The loss of a loved one will never be easy, nor will grief for their loss ever disappear completely. Grief is an inevitable part of life, and everyone will experience it in their lives. Handling grief can be tricky. Our first impulse is to carry on, power through, and to simply “deal with it.” But burying our grief can lead to longterm consequences. Unresolved feelings can resurface years down the road and lead to depression, anxiety, and other problems. That’s why it is important to handle grief in a way that offers a long term resolution so that life may continue. Wellness activities are one way to help cope with grief, and developing a long term wellness strategy can help grieving family members recenter themselves physically, emotionally, and spiritually.
The following are a few ways wellness activities can help you handle grief:
Yoga is an ancient practice that originated in India millennia ago. In its original form, it is first and foremost a spiritual practice that aligns the mind, the body, and the spirit. The Americanized version, which focuses on the physical movements of the practice, offers a wide range o benefits. Recent studies have shown that Yoga helps increase cerebral blood flow (blood flow to the brain). More blood flow to the brain is associated with better reasoning, relief of anxiety, and in this case, can help handle feelings of grief.
There are many forms of yoga, including hot yoga, stationary yoga, and aerial yoga. All of these forms focus on the same thing, which is to increase blood flow and center the body and mind.
Grief involves many different negative emotions, including feelings of anxiety, depression, and general sadness. All of these can be lessened to a certain extent by cardiovascular exercise. Exercise, especially vigorous exercise, releases a neurotransmitter called dopamine. Dopamine has many functions within the brain, including bolstering of positive emotions. This same mechanism is what makes drugs work the way that they do. A stimulant drug acts on a person’s dopamine receptors to create a “high”. Researches have known for a long time that this same effect can be achieved—to a point—through exercise.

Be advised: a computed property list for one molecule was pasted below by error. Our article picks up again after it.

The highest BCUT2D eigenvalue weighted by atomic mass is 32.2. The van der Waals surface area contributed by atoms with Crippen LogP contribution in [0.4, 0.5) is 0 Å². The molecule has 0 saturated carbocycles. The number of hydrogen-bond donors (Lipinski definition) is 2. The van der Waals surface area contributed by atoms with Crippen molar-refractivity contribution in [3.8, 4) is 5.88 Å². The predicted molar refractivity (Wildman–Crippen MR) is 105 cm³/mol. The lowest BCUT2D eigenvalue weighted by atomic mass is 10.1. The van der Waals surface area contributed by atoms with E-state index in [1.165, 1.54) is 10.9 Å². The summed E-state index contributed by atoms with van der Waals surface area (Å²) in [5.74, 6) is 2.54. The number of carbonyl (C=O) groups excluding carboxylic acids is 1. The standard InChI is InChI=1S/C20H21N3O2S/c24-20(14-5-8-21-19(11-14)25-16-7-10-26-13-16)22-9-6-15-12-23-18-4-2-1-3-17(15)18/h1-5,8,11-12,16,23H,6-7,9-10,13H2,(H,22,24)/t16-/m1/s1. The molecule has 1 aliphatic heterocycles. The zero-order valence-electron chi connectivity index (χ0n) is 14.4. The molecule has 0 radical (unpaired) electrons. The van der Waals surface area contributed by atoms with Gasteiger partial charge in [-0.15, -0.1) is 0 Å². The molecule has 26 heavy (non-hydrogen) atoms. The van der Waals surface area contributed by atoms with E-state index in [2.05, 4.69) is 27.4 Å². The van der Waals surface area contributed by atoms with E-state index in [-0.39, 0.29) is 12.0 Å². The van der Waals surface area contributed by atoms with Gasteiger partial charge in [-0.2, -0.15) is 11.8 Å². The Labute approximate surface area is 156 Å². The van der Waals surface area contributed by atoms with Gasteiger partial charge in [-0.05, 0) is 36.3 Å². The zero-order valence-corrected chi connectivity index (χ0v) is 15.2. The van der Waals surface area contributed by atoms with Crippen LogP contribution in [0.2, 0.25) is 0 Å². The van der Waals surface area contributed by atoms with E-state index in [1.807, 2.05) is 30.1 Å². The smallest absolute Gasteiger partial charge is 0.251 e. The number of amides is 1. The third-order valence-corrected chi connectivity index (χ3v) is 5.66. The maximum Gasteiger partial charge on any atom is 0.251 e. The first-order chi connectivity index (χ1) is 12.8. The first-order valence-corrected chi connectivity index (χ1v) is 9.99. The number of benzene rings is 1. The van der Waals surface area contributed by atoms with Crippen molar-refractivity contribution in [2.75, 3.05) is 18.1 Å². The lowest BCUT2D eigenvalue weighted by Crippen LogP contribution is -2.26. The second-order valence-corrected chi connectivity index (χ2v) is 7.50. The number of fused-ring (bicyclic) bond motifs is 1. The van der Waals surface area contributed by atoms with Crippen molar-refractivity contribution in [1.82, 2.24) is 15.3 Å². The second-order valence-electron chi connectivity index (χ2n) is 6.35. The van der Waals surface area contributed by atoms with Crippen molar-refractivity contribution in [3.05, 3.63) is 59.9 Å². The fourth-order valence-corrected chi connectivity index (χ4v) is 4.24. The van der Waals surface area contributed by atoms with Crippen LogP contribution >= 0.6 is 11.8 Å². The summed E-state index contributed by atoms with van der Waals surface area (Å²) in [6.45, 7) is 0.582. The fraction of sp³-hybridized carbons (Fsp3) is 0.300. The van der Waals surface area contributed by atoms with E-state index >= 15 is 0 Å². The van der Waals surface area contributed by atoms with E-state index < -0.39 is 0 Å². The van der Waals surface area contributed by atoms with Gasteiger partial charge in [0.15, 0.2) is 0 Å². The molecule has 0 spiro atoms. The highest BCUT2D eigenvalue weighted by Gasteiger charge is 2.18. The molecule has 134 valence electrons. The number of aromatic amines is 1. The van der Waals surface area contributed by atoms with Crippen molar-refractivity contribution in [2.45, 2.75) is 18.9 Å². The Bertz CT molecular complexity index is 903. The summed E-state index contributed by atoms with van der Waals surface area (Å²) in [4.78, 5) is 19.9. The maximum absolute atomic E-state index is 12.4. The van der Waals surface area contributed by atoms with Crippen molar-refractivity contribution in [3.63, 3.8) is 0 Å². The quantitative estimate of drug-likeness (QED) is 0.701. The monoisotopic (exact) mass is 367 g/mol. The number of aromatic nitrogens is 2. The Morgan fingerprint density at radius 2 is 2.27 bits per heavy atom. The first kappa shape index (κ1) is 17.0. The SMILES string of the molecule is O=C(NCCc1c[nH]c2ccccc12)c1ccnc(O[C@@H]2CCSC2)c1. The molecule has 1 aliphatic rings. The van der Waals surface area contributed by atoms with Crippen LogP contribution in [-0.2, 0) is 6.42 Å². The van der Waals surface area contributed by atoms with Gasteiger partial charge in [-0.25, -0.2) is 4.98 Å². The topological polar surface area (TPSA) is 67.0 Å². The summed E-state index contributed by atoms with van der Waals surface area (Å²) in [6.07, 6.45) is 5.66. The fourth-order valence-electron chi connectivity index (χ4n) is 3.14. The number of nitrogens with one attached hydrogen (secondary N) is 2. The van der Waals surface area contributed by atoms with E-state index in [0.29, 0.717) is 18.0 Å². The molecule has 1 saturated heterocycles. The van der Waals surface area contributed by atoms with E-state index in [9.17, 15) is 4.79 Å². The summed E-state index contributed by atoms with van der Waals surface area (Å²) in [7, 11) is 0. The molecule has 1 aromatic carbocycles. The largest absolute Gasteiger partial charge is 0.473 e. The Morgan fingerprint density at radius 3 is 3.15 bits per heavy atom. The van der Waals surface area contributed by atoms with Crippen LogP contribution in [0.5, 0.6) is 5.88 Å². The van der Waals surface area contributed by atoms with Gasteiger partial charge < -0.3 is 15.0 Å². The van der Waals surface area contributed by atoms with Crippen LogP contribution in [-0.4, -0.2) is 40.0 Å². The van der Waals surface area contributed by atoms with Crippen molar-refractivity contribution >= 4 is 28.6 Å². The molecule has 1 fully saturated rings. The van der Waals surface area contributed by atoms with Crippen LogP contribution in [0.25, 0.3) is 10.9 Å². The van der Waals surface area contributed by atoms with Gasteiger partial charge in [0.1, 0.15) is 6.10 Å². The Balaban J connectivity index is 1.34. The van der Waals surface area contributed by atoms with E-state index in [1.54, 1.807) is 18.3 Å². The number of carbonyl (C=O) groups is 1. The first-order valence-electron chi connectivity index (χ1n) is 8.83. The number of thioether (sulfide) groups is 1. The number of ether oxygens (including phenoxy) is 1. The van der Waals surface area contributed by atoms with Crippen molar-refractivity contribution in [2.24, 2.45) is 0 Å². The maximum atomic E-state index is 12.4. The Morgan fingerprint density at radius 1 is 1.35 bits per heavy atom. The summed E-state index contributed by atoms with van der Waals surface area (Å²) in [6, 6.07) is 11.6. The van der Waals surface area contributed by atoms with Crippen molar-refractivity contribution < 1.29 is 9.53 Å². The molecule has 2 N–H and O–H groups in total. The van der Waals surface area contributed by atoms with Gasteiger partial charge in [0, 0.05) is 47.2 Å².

Adding regular cardiovascular exercise to your routine can greatly improve your ability to handle grief. It is a fantastic way to counteract negative emotions, and it can help to motivate you to get out and live your life. Another effect of cardiovascular exercise is weight loss, which over time can boost self confidence and overall feelings of wellness.
Grief can cause many sleepless nights. Over time, sleeplessness can alter the normal functioning of the brain and worsen the negative emotions associated with grief. Getting enough sleep is paramount to being able to effectively cope with grief. What if you can’t sleep? The quick answer could be sleeping pills, but these are not the best means to promote sleep. If sleepless nights are plaguing you, make time during the day for a short 20-minute nap. Research has shown that short naps throughout the day can make up for problems sleeping at night. This alone may help you cope better with grief, and keep you acting like your normal self during the day.
Another way to help promote sleep at night is to exercise regularly, as this will prompt your body to release chemicals that are associated with healthy sleeping habits. Not to mention exercise will tire you out, which can help calm your nerves before bed.
Wellness experts have long espoused the benefits of laughter. Even forcing a smile can improve a person’s mood, so laughter may truly be a medicine of its own. A recent study from Japan has shown that just 10 minutes of laughter per day can reduce the risk of cardiovascular disease by nearly twenty percent.
Laughter during grief can be hard to bring about. There are, however, activities that you can do to encourage laughter. One such activity is called laughter yoga, which teaches participants how to laugh without good reason. It is both therapeutic and a great way to teach yourself how to loosen up to experience more laughter in your daily routine.